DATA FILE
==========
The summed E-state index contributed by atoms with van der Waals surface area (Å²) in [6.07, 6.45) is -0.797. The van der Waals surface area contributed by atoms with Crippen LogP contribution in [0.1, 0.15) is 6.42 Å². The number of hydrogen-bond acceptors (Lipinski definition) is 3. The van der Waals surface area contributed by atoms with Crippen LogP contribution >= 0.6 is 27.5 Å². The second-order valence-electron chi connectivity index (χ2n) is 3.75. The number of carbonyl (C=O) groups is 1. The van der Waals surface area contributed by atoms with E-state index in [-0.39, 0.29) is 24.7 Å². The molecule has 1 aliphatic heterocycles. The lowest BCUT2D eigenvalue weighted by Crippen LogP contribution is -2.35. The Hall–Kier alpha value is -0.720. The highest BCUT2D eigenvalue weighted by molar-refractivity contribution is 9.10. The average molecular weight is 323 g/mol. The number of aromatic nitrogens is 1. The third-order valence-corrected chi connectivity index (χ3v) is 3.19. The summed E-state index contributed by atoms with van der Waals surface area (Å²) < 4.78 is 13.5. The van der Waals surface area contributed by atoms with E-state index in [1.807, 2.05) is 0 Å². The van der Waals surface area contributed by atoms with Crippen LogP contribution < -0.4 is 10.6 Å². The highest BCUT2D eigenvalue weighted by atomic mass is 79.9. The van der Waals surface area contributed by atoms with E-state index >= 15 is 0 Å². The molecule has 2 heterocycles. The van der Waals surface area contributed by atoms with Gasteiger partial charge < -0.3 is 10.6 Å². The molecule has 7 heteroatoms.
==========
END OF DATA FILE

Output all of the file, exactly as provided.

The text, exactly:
The summed E-state index contributed by atoms with van der Waals surface area (Å²) in [6.07, 6.45) is -0.797. The van der Waals surface area contributed by atoms with Crippen LogP contribution in [0.1, 0.15) is 6.42 Å². The number of hydrogen-bond acceptors (Lipinski definition) is 3. The van der Waals surface area contributed by atoms with Crippen LogP contribution >= 0.6 is 27.5 Å². The second-order valence-electron chi connectivity index (χ2n) is 3.75. The number of carbonyl (C=O) groups is 1. The van der Waals surface area contributed by atoms with E-state index in [-0.39, 0.29) is 24.7 Å². The molecule has 1 aliphatic heterocycles. The lowest BCUT2D eigenvalue weighted by Crippen LogP contribution is -2.35. The Hall–Kier alpha value is -0.720. The highest BCUT2D eigenvalue weighted by molar-refractivity contribution is 9.10. The average molecular weight is 323 g/mol. The number of aromatic nitrogens is 1. The third-order valence-corrected chi connectivity index (χ3v) is 3.19. The summed E-state index contributed by atoms with van der Waals surface area (Å²) < 4.78 is 13.5. The van der Waals surface area contributed by atoms with E-state index in [1.807, 2.05) is 0 Å². The van der Waals surface area contributed by atoms with Crippen LogP contribution < -0.4 is 10.6 Å². The highest BCUT2D eigenvalue weighted by atomic mass is 79.9. The van der Waals surface area contributed by atoms with E-state index >= 15 is 0 Å². The molecule has 2 heterocycles. The van der Waals surface area contributed by atoms with Gasteiger partial charge < -0.3 is 10.6 Å². The molecule has 7 heteroatoms.